Data is going to be at the heart of your CX strategy, with a move to a digital business you can build up a clear picture of each individual customers behaviours off the back of insights generated off each touchpoint

From understanding their browsing habits across physical and digital channels, to seeing their previous purchases (both instore & online), their interaction with social media channels, finally allowing you to create a detailed consumer profile which finishes with a unique shopping experience for said customer.

With customer interaction & engagement absolutely essential for retailers to stay ahead of the competition, we have spoken to the following Industry experts for their thoughts & insight into the challenges on show:

  • Mercedes Lobato – Ex Chief Digital Officer @ Clarkes,
  • Simon Kaffel – Chief Data Officer @ Arcadia,

What is the biggest challenge you see with data & customer engagement and what solutions would you recommend?  

Mercedes: “The biggest challenge I see is the legacy landscape of today’s data warehouses, with systems that have been designed in silos. When the need to understand customer engagement happens across channel, organisation and systems as a collective.

A customer journey framework is essential. What retailers should consider is starting by redesigning their customer experience journey, clearly addressing the new value proposition and ways of interacting with your customers and addressing their needs. Identify in those journeys, the moments of truth that you should focus on, and then map towards your internal process and systems, what activities and data are supporting those critical moments.

This will help companies to focus on the most important activities, create a common understanding cross organisation and address, with microservices, solutions to support your customers with the right data and service.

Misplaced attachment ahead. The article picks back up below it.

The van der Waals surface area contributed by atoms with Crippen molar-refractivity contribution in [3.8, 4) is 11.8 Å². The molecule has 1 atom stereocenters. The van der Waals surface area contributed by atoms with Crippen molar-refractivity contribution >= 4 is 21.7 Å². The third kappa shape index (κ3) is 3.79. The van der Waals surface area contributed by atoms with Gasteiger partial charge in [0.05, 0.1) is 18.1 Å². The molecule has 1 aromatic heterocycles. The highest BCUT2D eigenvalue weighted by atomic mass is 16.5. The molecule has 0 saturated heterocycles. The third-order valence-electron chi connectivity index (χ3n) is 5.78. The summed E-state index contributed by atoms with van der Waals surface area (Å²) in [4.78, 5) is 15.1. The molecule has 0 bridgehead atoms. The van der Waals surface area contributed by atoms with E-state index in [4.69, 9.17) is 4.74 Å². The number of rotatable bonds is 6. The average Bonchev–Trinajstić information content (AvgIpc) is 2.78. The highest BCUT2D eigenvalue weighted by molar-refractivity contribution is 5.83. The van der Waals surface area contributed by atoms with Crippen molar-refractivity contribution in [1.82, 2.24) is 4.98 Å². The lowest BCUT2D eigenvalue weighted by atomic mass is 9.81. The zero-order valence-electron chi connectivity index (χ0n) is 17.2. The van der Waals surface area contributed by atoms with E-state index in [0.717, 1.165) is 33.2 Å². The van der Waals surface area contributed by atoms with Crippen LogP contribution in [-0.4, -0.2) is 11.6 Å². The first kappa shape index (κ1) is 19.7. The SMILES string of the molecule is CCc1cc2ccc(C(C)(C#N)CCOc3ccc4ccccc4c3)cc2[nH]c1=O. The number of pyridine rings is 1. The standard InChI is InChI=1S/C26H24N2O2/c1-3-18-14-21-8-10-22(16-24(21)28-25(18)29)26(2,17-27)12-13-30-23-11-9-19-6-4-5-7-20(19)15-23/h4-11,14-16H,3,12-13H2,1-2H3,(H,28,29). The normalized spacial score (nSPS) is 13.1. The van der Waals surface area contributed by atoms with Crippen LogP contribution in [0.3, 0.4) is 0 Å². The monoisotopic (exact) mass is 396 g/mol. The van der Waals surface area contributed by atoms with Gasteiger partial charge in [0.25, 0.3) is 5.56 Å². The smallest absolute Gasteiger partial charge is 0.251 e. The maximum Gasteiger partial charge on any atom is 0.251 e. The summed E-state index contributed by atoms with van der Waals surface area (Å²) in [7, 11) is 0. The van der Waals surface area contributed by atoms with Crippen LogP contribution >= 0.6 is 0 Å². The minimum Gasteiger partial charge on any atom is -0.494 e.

Start following those insights will help you to prioritize investments and focus your organisation. Just having a role looking after your customers’ engagement is not sufficient, the customer journey framework is a cross functional governance model.”

Simon: “Speaking with colleagues across the data industry, there remains a number of challenges that the data industry still needs to overcome.  Internally businesses still struggle to realise the value of their data assets, often data spend is cut especially in times such as these, when a well-run data function should be providing the insight to both navigate through challenging decisions and in directing the business forward in the future.

On the flip side, some companies are hiring data literate and hungry business professionals that ‘get it’; however, their focus on commercial benefits overtake the need for successful data governance and control.  

 Data Governance is increasingly coming to the fore as businesses realise that data quality and understanding negate inaccurate and often wrong decisions.“ 

Simon: “Regarding the use of data driving customer engagement, the customer rightly remains wary of their data being mis-used.  It is vital that all organisations use data in a commercial, legal and ethical manner that nurtures trust and enhances the value exchange where the customer understands the ‘what’s in it for me’, so is open to feeding more data into the machine.

From a Solution Perspective, For me at the moment, I am looking to put data at the end users’ fingertips.  My stakeholders need to be able to self-serve”

 How can you see the use of data playing a key part in interacting & engaging with your customers?

Mercedes: “We all know that what is not measured will not happen. Data helps to navigate the critical areas of your business and keep you focus towards targets. I like to follow OKR (Objectives & Key Results) methodology and make sure that the organisation keeps focus on understanding the performance of your customer interactions and engagement.

I believe that always the starting point should be the customer not your internal process or products.”

Simon: “Data plays a significant part in a number of roles with customers, from enhancing the relationship through more engaging and relevant communications at the right time to the right people, to improving the customer experience through better understanding the customer journey.  But most importantly data will drive more proactive actions/ operations and supply chain that will ensure the right products are designed and appropriate stock is maintained, displayed and distributed”